Critical Mass

Even with impending Willennium looming, 1999 proved to be a banner year for music

10. (tie) Andrea Parker, Kiss My Arp (Mo' Wax/Beggars Banquet) Add British DJ Parker to the short list of visionaries. Like Moby's record, her full-length debut inspires listeners to stop what they're doing and investigate further. It's more ambient in tone and texture, certainly a darker set whose stealth rhythms and shifting soundscapes are more suitable for private sessions than for nightclubbing. But it's also sensual (her occasional vocals are sexy as hell), and it just might make a nice seduction disc, too, depending on how kinky you and your partner are feeling. Incidentally, there's an import-only version of Arp as well, an all-instrumental collection of remixes.

Single of the Year: Backstreet Boys, "I Want It That Way" (Jive) Yes, I am as smitten by this tune as I was last year by Jennifer Paige's "Crush." No, I haven't lost my mind. Yes, they are mainstream fluff. No, I don't think their albums have any substantial staying power. But songs make up an album, and this song is about as perfect as you could ask for, a timeless, elegant number that deserves an airing outside the realm of knee-jerk, stereotyped opinion. It's constructed on simple (not overproduced) five-part harmonies à la the Eagles, a catchy/chunky acoustic guitar riff nicked, likewise, from Frey, Henley & Co., and a sneaky, take-your-breath-away chorus-bridge-chorus segue. Even better, the lyrics speak plainly to matters of the heart, rhyming "fire" and "desire" for perhaps the first time in ages without making the listener cringe: "We are two worlds apart/I want you to know that/Deep down inside of me/You are my fire/The one desire." Hey, everyone needs a hug when they're suffering from a broken heart. This song wants to be your friend. What's wrong with that?

Reissue/Archival Item of the Year: The Clash, From Here to Eternity Live (Epic) An anthology spanning the '78 to '82 period of the "only band that matters," one that includes a hefty 17-song sampling of the "hits" and one that additionally is one of the best-sounding live albums to be released in ages. It puts all the Clash bootlegs to shame; c'mon, Sony, you're remastering the entire Clash catalogue for a January roll-out, how about issuing a few full concerts on disc, too? From raging body-slams like "Clash City Rockers" and "Know Your Rights" to serpentine dub workouts like "(White Man) In Hammersmith Palais" and "Armagideon Time," this record's the shit. And you gotta hear Joe Strummer's junkyard dog barking on the apocalyptic "London Calling" to believe it.

Artist of the Year: Bruce Springsteen. This is the Boss. This is your brain on the Boss. Any questions? (See New Times, October 14 issue, for further details.)

Ted Simons:

1. Fountains of Wayne, Utopia Parkway (Atlantic) Glorious pop songcraft enhanced by lyrics that blend sarcasm and wit with a healthy, good-natured heart. Fountain-heads Adam Schlesinger and Chris Collingwood profile life's losers and perpetual dreamers ("Red Dragon Tattoo," "Go, Hippie") as easily as the suburban young and hopeful ("Prom Theme," "The Senator's Daughter"), all with a knowing smile. A remarkable album from rock 'n' pop's best songwriting team of the moment. Super killer cut: "Troubled Times."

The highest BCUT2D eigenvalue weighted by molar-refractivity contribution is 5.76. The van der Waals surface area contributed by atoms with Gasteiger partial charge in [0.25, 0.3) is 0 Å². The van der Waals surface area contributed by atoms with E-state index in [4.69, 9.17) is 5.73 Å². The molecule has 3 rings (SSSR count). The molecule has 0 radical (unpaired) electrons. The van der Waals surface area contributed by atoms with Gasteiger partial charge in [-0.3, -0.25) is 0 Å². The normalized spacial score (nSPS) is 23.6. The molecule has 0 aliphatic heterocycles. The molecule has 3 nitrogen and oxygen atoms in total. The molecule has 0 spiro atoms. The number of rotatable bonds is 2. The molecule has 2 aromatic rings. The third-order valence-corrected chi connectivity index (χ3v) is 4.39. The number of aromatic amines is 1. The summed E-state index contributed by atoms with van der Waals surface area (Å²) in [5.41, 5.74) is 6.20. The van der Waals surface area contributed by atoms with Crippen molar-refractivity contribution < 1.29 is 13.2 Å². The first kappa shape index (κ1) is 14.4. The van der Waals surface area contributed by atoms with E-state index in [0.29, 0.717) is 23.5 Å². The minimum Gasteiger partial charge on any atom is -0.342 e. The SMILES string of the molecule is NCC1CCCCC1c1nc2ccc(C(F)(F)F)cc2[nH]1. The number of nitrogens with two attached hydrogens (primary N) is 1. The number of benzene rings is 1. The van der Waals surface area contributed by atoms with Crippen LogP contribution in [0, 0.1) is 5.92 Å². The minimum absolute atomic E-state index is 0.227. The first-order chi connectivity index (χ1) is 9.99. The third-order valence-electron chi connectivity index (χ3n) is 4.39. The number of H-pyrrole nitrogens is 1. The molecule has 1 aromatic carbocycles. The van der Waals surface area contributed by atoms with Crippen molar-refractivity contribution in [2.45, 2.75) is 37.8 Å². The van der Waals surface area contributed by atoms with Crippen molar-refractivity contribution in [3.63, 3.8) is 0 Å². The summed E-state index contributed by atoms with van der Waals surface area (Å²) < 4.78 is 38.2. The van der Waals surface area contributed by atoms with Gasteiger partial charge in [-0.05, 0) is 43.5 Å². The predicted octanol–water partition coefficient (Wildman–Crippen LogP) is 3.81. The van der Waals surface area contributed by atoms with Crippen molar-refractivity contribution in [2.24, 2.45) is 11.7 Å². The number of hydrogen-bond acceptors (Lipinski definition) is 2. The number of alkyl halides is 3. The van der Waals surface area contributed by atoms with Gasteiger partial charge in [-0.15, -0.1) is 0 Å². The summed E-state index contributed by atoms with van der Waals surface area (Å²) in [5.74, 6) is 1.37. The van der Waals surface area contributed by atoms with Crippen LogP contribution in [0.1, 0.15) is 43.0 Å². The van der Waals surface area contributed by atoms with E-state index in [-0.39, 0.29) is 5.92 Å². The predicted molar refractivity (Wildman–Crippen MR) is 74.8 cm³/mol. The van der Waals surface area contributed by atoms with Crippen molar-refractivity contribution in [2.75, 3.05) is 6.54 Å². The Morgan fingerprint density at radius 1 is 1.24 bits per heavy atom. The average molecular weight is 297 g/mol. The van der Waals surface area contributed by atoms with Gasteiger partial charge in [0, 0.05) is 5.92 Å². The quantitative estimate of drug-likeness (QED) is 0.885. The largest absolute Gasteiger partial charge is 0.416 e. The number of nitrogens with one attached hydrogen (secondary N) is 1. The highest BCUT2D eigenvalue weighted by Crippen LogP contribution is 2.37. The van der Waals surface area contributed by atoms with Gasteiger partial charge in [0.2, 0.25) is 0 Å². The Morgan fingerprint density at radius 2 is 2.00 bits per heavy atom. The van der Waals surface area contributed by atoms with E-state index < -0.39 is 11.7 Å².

2. Built to Spill, Keep It Like a Secret (Warner Bros.) A decidedly major outing from one of the indie underground's best-kept secrets. Singer/songwriter Doug Martsch spray-paints clouds on his loopy melodies by double-tracking his wails and whines and pushing it all with unexpected tempo shifts. A sneaky good album that gets better every play. Killer cuts: "Sidewalk," "Time Trap" and "You Were Right." Killer line: "Just this side of love/Is where you'll find the confidence/Not to continue."

3. Branford Marsalis Quartet, Requiem (Columbia) Anyone who saw the Marsalis Quartet under the night sky at Scottsdale's Civic Center Mall last spring knows how dynamic this collection of compositions can be. That they sound even better on disc is at once a thumbs-up for prosperity and, sadly, an awareness that keyboard mainstay Kenny Kirkland died after most of the CD was recorded and before the tour got under way. Beautiful, evocative music.

4. Steve Reich, Reich Remixed (Nonesuch) Steve Reich's minimalist patterns are logical ancestors to the austerity and repetition of modern-day electronica, and letting loose the likes of DJ Spooky, Howie B and other American, European and Japanese DJs to remix Reich's oeuvre not only makes sense, it puts new bounce in the composer's heretofore familiar sounds. Indeed, Reich's material never sounded so good. Cool cuts: "Megamix," by Tranquility Bass, and Mantronik's take on "Drumming."

5. The Hang Ups, Second Story (BMG/Restless) Consider the village green preserved. The Hang-Ups, especially lead singer Brian Tighe, aren't shy in bringing back the better days of the Davies brothers, but this longtime Minneapolis group adds a U.S. indie-pop charm by way of the production team of Mitch Easter and Don Dixon, who recorded R.E.M.'s first (and best) efforts. The results, most notably the drama-inducing title track, can be blissfully memorable in all the right ways.

6. The Magnetic Fields, 69 Love Songs, Vol. 1-3 (MRG) A three-CD glimpse of boho love American style from Fields-boss Stephin Merritt, a diminutive man with a baritone voice and a pen that knows its way around words. Merritt's bare-boned pop songs are riddled with sharp needles for hooks and though he may not be the most blissful crooner on the block (see songs: "No One Will Ever Love You" and "How Fucking Romantic"), he knows the score of a very familiar game.

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